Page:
Yossi Sarid, writing in Israel's Haaretz newspaper, said that the "lies" told about the reported visit to Russia "harm Israel's credibility".
Gil Hoffman wrote in the Jerusalem Post that the alleged cover-up was a sign of Netanyahu's "skewed" perception of threats to his position.
The previous day, the Yedioth Ahronoth newspaper and its main competitor, Maariv, ran the story under the identical headline: "Secrets and lies".
Confusion arose on Monday after journalists questioned officials about the whereabouts of Netanyahu, after his diary had been cleared for the day.
Nir Hefetz, Netanyahu's media adviser, had admitted he did not know where the prime minister was.
A statement claiming he was visiting a "security facility" was released later in the day by Major General Meir Kalifi, Netanyahu's military secretary, with local media reporting that he had toured a site used by the Mossad intelligence services.
Netanyahu's office moved to distance itself from the apparently false report as news of the Moscow trip leaked out.
"The prime minister was busy with confidential and classified activities," the statement said.
"The military attache, who was not in touch with the prime minister at that time, acted on his independent initiative in order to defend that activity, and did this through a statement that was sent to his media adviser with the best of intentions," it read.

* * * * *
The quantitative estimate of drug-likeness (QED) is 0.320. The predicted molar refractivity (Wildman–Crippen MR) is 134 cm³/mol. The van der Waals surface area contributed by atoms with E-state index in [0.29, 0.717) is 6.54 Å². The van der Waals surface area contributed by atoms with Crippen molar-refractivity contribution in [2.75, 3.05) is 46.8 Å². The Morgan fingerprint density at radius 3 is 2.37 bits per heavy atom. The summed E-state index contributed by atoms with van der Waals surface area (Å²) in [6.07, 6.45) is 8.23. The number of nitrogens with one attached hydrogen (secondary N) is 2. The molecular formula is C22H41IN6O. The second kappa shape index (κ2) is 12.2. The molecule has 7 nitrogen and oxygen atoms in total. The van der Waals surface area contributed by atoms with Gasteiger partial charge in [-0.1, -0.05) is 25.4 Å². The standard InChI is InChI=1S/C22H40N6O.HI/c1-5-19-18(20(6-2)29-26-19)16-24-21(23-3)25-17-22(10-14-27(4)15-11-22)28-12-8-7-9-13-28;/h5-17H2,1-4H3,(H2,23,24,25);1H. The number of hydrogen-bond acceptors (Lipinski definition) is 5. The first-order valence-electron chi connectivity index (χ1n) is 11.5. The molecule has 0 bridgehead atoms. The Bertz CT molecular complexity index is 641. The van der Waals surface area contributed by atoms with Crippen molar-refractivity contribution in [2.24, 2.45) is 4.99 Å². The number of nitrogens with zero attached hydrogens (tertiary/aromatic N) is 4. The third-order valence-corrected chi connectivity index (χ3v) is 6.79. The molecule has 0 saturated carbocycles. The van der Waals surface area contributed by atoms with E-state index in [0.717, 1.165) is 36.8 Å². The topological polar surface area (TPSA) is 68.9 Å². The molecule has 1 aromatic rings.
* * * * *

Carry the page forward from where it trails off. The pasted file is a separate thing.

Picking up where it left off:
Although it did not confirm the prime minister's whereabouts on Monday, media reports suggested a private plane had been booked to fly Netanyahu and news of the visit had been leaked by officials angry at not being informed.
Andrei Nesterenko, the Russian foreign ministry spokesman, when asked about the meeting, told reporters: "I am not saying yes or no, I am just saying I don't have any information."
Russia's Kommersant newspaper, citing a "highly placed source in the Kremlin," reported that it had confirmed the visit and speculated the talks had been on an extremely urgent matter "like Israel updating Russia on its intention to attack Iran".
Israel has previously indicated that it could be prepared to attack the Iran's nuclear sites if international sanctions fail to persuade Tehran to curb its atomic programme.
However, other media suggested that Netanyahu had been in Moscow in an attempt to persuade Russia not to hand over S-300 anti-aircraft missiles that it has agreed to sell to Iran.
The reported visit came after other media reports, which have been denied by Moscow, suggested that a cargo vessel intercepted by the Russian navy off Cape Verde last month was carrying S-300 missiles to Iran before it was detected by Israeli intelligence.